Ayub Mpoya and Moses Waweru, both from Kenya, recently completed the MSc Clinical Trials by distance learning. We caught up with Ayub (AM) and Moses (MW) as they celebrated their graduation day, and took a look back on their time as LSHTM students.
How does it feel to be a graduate of LSHTM?
AM: I am very excited and very happy. It has been a long journey and I’m very happy it’s finally done.
MW: I have been looking forward to this day. I know I had the option to [complete the MSc] in five years but I wanted to push myself and do it in three years, so I am very excited and happy about myself having achieved it.
Looking back, why did you want to study Clinical Trials?
AM: After graduating from clinical medicine class I had a year of internship in a district hospital where clinical research was carried out hand-in-hand with offering general care – that’s where I developed an interest. My first job post internship was as a clinician for a clinical trial and later my roles evolved to safety officer, trial coordinator and trial manager. I felt that enrolling for the MSc would allow me to learn a lot more and enhance my skill set.
MW: I had worked in clinical trials for the last 14 years in different capacities and had gathered a lot of experience in operational aspects of clinical trials, but realised I needed to take it to the next level, and the MSc Clinical Trials was the master key!
Following completion of the programme, I was promoted to clinical trials manager
And why did you choose to study with LSHTM?
AM: First and foremost the reputation of the School. I have read different papers published from people working within the School, know of others who have had collaborations with the School and I have some friends who have studied the programme before.
MW: It’s a prestigious college, the name is out there and every time someone hears you’re studying at LSHTM, they’re excited and it’s “thumbs up” because it’s known out there. So it was very easy to make that decision.
What skills did you gain from studying the programme?
AM: A lot! First I learned about self-directed learning which I think is vital especially as I would like to enrol for a research degree. And in terms of course material: project planning, budgeting, risk management and managing the project life cycle are some of the important skills I gained.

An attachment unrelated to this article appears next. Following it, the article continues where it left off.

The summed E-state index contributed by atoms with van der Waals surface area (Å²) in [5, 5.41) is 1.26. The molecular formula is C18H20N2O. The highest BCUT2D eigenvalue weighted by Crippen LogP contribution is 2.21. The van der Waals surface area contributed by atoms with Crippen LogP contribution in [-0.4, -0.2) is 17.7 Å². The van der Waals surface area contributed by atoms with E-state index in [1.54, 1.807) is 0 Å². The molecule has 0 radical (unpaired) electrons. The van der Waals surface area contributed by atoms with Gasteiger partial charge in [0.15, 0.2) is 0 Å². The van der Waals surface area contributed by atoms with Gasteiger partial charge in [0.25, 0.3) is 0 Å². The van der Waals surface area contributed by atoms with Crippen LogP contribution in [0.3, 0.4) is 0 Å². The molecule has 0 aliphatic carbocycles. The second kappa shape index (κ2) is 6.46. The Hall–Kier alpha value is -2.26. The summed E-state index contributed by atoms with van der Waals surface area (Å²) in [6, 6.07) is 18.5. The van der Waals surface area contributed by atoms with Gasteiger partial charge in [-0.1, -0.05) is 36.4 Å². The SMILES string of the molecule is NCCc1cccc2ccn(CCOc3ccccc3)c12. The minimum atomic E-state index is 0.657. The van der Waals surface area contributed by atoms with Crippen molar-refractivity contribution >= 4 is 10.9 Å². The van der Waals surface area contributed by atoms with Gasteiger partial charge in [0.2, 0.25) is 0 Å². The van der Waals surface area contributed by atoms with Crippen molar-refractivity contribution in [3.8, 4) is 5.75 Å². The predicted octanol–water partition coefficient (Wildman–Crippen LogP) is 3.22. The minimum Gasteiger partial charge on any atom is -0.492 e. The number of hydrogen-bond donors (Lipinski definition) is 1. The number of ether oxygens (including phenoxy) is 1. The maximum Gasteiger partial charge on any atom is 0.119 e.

MW: The list is endless, but I’ll restrain myself to project management as key, as well as protocol development. At the time I took the Protocol Development module, I was writing a protocol for a study, so the module was very timely!
What were you doing alongside your studies? And how will the programme help in your career?
AM: I was employed full-time as a trial coordinator and trial manager throughout the programme duration. The programme has helped me become better at my job and has given me more confidence when dealing with challenging situations. It has made me even more ambitious to pursue other interests and importantly believing I can take on more responsibilities.
MW: I was working as clinical trial coordinator for a multi-centre (15 sites), multi-country (3 countries) clinical trial and was preparing for a new study (protocol development, documents…). It was hectic! Following completion of the programme, I was promoted to clinical trials manager.
I think it’s good value for money and it’s a good education that gives you a lot of confidence
How did you find studying by distance learning?
AM: I’ll be honest and say at the beginning I was apprehensive, as I’m used to sitting in a class and taking instructions from a teacher. But I’d say with the support we have had from the tutors, the Collaborate [webinar] sessions and having the chance to ask questions on Moodle [virtual learning environment] – it beat my expectations.
MW: I feel it was quite engaging and the teaching staff are supportive. You don’t feel the distance per se because if you’re stuck with something, you’re just an email away and you get a response very quickly. And the online library is just amazing! Of course there were a few challenges – the fact you have a family, you have a full time job and you have to catch up with your study. It required a lot of adjustment and being organised, setting timelines and sticking to them, but we pulled through.
Would you recommend studying Clinical Trials by distance learning to others?
AM: Yes I would. I recommended it to a colleague who has started the programme, and have another colleague who has received a letter offering admission. I think other friends and colleagues of mine who work as study coordinators, project managers, research nurses or research clinicians would benefit from the programme and I will certainly recommend it to those who haven’t already. I think it’s good value for money and it’s a good education that gives you a lot of confidence. I am feeling very confident and proud right now as an LSHTM graduate. I feel I can take on the world!
MW: Absolutely! This programme is appropriate for anyone working in clinical trials or desiring a deeper understanding of clinical trials. I have actually already recommended the programme to a number of my colleagues and friends.
How would you sum up your experience studying by distance learning?
AM: It was fun, it was very informative and there’s lots of people I would advise to try it.
MW: That would take a whole month to describe! But I think the experience was really good.
Want to learn more about studying at LSHTM?
- Find out more about Clinical Trials via distance learning
- Contact a student ambassador
- See all our programmes
Hear more from our students, gain insights into other MSc programmes and find out what life at LSHTM is really like.